Scientists said on Friday burn patterns detected on eggshell
fragments indicate that the humans who first arrived in Australia
roughly 50,000 years ago gathered and cooked the big bird's eggs,
playing havoc with its reproductive success.
The study is the first to provide direct evidence that these early
human inhabitants preyed on the remarkable large animals that once
thrived in Australia but disappeared after people got there,
University of Colorado geological sciences professor Gifford Miller
Genyornis, at almost 7 feet tall (2 meters) and perhaps 500 pounds
(225 kg), was much bigger than today's large flightless birds like
the ostrich or emu. It possessed powerful legs, small wings, large
claws and a big beak for eating fruit, nuts and maybe small prey.
It was a member of a family of giant birds called dromornithids,
some reaching 10 feet (3 meters) tall and 1,100 pounds (500 kg),
that was related to ducks, geese and swans. Genyornis vanished
around 47,500 years ago, Miller said.
The researchers analyzed burned Genyornis eggshell fragments, some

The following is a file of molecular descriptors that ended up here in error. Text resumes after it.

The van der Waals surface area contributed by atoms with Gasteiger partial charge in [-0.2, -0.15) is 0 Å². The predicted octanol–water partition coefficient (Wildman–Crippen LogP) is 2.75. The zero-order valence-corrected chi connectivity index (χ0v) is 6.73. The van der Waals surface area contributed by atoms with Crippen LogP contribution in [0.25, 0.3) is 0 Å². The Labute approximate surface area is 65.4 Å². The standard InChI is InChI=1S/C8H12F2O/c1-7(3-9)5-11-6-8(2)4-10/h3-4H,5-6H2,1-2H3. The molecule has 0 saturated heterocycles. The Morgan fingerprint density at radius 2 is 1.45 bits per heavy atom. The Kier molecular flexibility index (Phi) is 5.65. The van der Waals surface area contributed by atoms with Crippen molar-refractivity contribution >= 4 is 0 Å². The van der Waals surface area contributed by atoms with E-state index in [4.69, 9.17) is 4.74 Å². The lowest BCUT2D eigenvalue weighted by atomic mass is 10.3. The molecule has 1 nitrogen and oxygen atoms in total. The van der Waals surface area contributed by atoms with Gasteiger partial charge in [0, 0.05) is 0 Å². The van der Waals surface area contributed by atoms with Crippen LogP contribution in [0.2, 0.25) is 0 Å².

only partially blackened, discovered at more than 200 sites. The
eggs were the size of a cantaloupe, weighing about 3-1/2 pounds (1.5
"We conclude that the only explanation is that humans harvested the
giant eggs, built a fire and cooked them, which would not blacken
them, then discarded the fragments in and around their fire as they
ate the contents," Miller said.
"Wild or natural fires could not produce such patterns. We have no
direct evidence that humans hunted the adults, but loss of eggs
certainly reduced reproductive success."
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There has been a long-running debate over whether people caused the
extinction of Australia's unique collection of large animals, also
including a 25-feet-long (7.5 meters) monitor lizard called
Megalania, a nearly rhinoceros-sized wombat called Diprotodon, large
marsupial predators and 1,000-pound (450-kg) kangaroos.
More than 85 percent of Australia's large mammals, birds and
reptiles disappeared after people arrived.
Some experts blame human hunting, while others blame climate shifts,
in particular continental drying from about 60,000 to 40,000 years
ago. With the new study, published in the journal Nature
Communications, the case for a human role becomes stronger, Miller
(Reporting by Will Dunham; Editing by Sandra Maler)
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